Greening, Justine
Griffith, Nia
Griffiths, Nigel
Gummer, rh Mr. John
Gwynne, Andrew
Hain, rh Mr. Peter
Hall, Mr. Mike
Hamilton, Mr. David
Hammond, Mr. Philip
Hammond, Stephen
Hanson, rh Mr. David
Harman, rh Ms Harriet
Harper, Mr. Mark
Harris, Mr. Tom
Hayes, Mr. John
Heald, Mr. Oliver
Healey, rh John
Heathcoat-Amory, rh Mr. David
Henderson, Mr. Doug
Heppell, Mr. John
Herbert, Nick
Hesford, Stephen
Heyes, David
Hill, rh Keith
Hodgson, Mrs. Sharon
Hollobone, Mr. Philip
Holloway, Mr. Adam
Hoon, rh Mr. Geoffrey
Hope, Phil
Horam, Mr. John
Howarth, rh Mr. George
Howarth, Mr. Gerald
Howell, John
Howells, rh Dr. Kim
Hoyle, Mr. Lindsay
Hughes, rh Beverley
Humble, Mrs. Joan
Hurd, Mr. Nick
Iddon, Dr. Brian
Irranca-Davies, Huw
Jack, rh Mr. Michael
Jackson, Glenda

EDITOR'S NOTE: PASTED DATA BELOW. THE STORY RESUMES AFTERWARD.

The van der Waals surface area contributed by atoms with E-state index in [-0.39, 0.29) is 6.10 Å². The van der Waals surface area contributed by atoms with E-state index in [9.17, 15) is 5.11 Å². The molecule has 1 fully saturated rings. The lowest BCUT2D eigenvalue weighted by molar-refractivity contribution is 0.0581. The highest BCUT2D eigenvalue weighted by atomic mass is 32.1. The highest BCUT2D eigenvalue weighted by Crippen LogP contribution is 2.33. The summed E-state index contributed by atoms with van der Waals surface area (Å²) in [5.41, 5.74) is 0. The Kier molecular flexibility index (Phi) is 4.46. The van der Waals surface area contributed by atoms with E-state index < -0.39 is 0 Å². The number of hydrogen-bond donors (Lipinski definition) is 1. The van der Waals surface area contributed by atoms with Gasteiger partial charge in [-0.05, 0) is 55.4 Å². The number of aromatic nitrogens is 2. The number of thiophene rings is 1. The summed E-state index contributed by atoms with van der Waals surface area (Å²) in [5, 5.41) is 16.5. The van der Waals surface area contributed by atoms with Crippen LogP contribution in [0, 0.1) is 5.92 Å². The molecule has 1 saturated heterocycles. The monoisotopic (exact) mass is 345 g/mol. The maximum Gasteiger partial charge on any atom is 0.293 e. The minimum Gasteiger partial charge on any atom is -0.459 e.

Jackson, Mr. Stewart
James, Mrs. Siân C.
Jenkin, Mr. Bernard
Jenkins, Mr. Brian
Johnson, rh Alan
Johnson, Ms Diana R.
Jones, Mr. David
Jones, Helen
Jones, Mr. Kevan
Jones, Mr. Martyn
Jowell, rh Tessa
Joyce, Mr. Eric
Kaufman, rh Sir Gerald
Keeble, Ms Sally
Keeley, Barbara
Keen, Alan
Keen, Ann
Kelly, rh Ruth
Kemp, Mr. Fraser
Kennedy, rh Jane
Key, Robert
Khan, Mr. Sadiq
Kidney, Mr. David
Kilfoyle, Mr. Peter
Kirkbride, Miss Julie
Knight, rh Mr. Greg
Knight, rh Jim
Kumar, Dr. Ashok
Ladyman, Dr. Stephen
Laing, Mrs. Eleanor
Lait, Mrs. Jacqui
Lammy, rh Mr. David
Lancaster, Mr. Mark
Lansley, Mr. Andrew
Laxton, Mr. Bob
Lazarowicz, Mark
Leigh, Mr. Edward
Lepper, David
Letwin, rh Mr. Oliver
Levitt, Tom
Lewis, Mr. Ivan
Lewis, Dr. Julian
Liddell-Grainger, Mr. Ian
Lidington, Mr. David
Lilley, rh Mr. Peter
Linton, Martin
Lloyd, Tony
Loughton, Tim
Love, Mr. Andrew
Lucas, Ian
Mackay, rh Mr. Andrew
Mactaggart, Fiona
Mahmood, Mr. Khalid
Main, Anne
Malik, Mr. Shahid
Malins, Mr. Humfrey
Mallaber, Judy
Mann, John
Marris, Rob
Marsden, Mr. Gordon
Martlew, Mr. Eric
Mates, rh Mr. Michael
May, rh Mrs. Theresa
McAvoy, rh Mr. Thomas
McCabe, Steve
McCafferty, Chris
McCarthy, Kerry
McCarthy-Fry, Sarah
McDonagh, Siobhain
McFadden, rh Mr. Pat
McFall, rh John
McGovern, Mr. Jim
McGuire, rh Mrs. Anne
McIsaac, Shona
McKechin, Ann
McKenna, Rosemary
McNulty, rh Mr. Tony